The information was created by our in-house Occupational Therapist to help guide you through the process of what happens following a stroke. We understand it can be a minefield trying to not only contend with a life-changing event but also figure out what is happening and what may happen in the future. We hope this will help you on your journey.
Many people will have seen adverts or heard of the test for Stroke and the need to Act FAST which means: Face - has the person had face droop on one side? Arms- can the person raise both their arms and keep both arms raised? Speech - does the person appear able to understand and to make sense when speaking? Time - if these signs are present you must get an ambulance or drive the person to hospital urgently. A Stroke is an injury to the brain due to either a clot in, or a clot travelling to the brain, or a haemorrhage (bleeding) in the brain.
What does it mean?
The clot or bleed on the brain injures brain cells which causes a malfunction in the brain controlling our abilities such as walking, talking and understanding. Because of the way the brain is wired, a stroke on one side affects the abilities of the other side - in the case of muscle weakness, a stroke on the left side of the brain will affect the arm and leg on the right side of the body. Smaller strokes are called TIAs (transient ischemic attacks). These can be recurrent and usually leave no permanent injury. However, these can be a sign that a larger stroke is on the way and therefore the person needs to be monitored and perhaps given preventative medication, depending on the cause of the TIA.
What happens next?
At the hospital they will want to establish what has caused the stroke (via scans) and therefore what treatment is needed - clots and bleeds need different treatment which may include clot busting drugs or an operation. Within the hospital they may refer to the stroke as a CVA (cerebrovascular accident) - The aim of the treatment will be to stabilise the person who has had a stroke to try to prevent further strokes. - There will be many individuals involved with the person's rehabilitation at the hospital including the physiotherapists, speech and language and occupational therapists. (article for further info) - Over the next few days there can be a huge improvement in the person and then the improvement slows down. Or if the stroke affected a larger part of the brain, improvement may be very slow. It is a huge shock to the patient and family/friends - the emotional effects of stroke can be ongoing for some time or a person may bounce back quite well but still with an insecurity that it may happen again. A stroke rarely leaves the person without some kind of deficit.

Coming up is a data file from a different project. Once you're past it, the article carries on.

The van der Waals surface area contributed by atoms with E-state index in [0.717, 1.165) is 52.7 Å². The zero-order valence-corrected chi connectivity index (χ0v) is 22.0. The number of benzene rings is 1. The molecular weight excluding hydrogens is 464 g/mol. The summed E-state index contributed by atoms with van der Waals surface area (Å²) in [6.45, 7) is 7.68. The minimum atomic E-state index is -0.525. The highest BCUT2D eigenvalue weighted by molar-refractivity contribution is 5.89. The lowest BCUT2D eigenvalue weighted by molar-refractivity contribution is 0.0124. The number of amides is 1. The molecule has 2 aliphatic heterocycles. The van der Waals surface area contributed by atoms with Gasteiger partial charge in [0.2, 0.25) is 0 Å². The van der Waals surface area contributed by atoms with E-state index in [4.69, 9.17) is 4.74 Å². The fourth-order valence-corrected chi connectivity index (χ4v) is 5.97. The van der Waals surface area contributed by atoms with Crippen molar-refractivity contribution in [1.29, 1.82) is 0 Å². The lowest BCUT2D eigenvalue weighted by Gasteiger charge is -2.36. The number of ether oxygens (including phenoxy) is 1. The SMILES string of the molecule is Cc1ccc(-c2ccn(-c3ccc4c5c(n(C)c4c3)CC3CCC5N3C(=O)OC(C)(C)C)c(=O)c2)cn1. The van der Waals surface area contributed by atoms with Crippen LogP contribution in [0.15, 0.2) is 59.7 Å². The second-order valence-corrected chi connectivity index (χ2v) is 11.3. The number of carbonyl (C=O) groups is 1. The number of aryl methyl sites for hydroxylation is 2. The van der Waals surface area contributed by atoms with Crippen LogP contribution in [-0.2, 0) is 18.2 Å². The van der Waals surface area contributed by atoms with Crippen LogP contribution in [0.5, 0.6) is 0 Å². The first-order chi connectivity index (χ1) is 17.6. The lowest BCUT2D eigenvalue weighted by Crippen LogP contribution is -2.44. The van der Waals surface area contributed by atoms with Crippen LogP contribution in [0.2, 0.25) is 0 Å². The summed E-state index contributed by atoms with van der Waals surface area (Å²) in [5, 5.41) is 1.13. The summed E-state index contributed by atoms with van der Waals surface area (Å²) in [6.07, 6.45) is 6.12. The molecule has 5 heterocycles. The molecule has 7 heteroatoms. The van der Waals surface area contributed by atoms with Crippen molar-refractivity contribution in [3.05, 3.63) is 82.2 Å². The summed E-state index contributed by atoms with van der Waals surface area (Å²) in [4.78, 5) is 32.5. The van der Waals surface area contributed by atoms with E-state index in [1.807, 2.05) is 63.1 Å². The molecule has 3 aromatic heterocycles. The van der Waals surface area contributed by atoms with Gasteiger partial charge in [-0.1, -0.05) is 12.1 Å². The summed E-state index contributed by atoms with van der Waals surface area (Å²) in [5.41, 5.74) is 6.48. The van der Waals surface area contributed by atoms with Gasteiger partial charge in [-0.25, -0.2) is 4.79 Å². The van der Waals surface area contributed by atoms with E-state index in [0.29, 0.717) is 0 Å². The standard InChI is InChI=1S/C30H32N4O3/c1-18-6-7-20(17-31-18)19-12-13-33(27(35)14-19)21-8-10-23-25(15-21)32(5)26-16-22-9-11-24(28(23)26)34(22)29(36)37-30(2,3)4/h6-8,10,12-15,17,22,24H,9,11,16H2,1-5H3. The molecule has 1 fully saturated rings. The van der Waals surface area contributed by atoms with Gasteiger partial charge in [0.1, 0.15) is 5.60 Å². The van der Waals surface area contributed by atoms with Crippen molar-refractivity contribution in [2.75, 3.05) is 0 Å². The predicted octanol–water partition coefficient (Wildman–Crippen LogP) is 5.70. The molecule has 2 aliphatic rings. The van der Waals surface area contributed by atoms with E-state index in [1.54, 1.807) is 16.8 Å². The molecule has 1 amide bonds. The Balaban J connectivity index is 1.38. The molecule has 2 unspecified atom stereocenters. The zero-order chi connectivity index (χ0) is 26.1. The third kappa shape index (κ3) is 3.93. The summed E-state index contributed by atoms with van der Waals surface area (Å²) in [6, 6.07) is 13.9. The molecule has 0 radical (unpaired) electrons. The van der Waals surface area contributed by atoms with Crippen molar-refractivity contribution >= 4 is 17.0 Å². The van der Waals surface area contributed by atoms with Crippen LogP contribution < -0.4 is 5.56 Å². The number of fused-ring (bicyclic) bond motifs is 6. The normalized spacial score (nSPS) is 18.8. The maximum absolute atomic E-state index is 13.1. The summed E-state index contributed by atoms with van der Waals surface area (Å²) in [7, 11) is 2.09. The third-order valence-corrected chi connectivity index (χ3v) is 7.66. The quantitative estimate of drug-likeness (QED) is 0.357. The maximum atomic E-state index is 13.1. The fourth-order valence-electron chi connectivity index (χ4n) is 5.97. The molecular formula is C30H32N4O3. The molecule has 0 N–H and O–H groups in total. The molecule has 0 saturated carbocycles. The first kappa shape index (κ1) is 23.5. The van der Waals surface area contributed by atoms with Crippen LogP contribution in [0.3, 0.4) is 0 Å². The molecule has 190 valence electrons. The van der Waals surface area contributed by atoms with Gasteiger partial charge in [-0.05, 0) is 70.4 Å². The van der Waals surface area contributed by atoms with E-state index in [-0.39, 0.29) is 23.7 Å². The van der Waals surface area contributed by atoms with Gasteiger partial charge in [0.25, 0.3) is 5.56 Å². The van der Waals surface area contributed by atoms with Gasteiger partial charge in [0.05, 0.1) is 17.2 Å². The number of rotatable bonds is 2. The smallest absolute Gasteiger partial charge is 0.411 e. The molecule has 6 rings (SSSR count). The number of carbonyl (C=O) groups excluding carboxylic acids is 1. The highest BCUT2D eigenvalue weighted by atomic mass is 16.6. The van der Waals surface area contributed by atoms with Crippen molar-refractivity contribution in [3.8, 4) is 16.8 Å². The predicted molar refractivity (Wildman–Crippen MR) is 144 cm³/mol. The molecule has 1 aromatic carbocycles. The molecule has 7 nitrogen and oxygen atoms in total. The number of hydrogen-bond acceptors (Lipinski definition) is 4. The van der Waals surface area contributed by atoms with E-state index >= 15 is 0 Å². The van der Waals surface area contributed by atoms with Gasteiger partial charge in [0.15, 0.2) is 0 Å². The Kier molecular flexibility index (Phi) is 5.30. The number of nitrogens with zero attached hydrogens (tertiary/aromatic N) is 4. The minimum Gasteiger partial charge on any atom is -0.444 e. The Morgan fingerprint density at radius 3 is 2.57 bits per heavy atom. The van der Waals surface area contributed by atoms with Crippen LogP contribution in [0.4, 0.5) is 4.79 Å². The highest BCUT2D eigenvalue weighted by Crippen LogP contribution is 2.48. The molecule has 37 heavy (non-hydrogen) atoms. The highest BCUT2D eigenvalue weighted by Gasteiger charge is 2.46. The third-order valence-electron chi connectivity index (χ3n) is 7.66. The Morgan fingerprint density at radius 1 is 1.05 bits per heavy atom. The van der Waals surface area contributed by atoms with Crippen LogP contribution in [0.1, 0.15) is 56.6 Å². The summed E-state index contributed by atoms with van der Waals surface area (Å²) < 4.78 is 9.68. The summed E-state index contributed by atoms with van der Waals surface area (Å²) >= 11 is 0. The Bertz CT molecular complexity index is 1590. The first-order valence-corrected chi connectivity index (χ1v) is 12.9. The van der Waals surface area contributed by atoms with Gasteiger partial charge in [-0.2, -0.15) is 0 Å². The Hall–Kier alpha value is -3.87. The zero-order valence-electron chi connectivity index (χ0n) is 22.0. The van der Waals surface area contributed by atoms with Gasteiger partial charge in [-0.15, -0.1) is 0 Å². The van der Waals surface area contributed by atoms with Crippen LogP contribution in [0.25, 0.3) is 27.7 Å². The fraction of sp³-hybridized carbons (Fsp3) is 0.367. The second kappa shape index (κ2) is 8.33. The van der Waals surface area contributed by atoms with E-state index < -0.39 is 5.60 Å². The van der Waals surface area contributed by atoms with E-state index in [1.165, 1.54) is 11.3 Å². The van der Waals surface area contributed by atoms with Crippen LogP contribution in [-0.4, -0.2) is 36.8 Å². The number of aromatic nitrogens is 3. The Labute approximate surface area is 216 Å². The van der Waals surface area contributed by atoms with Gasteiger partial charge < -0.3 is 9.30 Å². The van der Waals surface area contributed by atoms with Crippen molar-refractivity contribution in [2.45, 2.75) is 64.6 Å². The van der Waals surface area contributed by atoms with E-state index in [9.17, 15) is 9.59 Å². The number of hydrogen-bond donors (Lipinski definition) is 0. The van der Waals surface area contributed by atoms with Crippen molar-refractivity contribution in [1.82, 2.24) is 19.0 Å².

What's the medium to long term prognosis?
How much improvement is made depends on the 'density' of the stroke and what areas of the brain have been affected. The brain scans will show any areas of the brain where cells have been killed off (infarcts) and doctors can then tell what areas are affected and what problems the person will have to overcome. (further article regarding common impairments) Fortunately, the brain does have a system in place to try and overcome or compensate for the injuries. This is called neural plasticity. It means that the brain tries to find new routes for information to travel around in the brain or new areas of the brain to take on more jobs. How well and how quickly this happens is down to, as we have already said, where the brain is injured but also how motivated the person is to engage in rehabilitation, how regularly they undertake rehab and how well they are able to manage the emotional side of rehab. There may also be unknown factors which make one brain injury more responsive to treatment than another. Research has shown that improvement can still be made for around 2 years post-stroke but it can be very slow.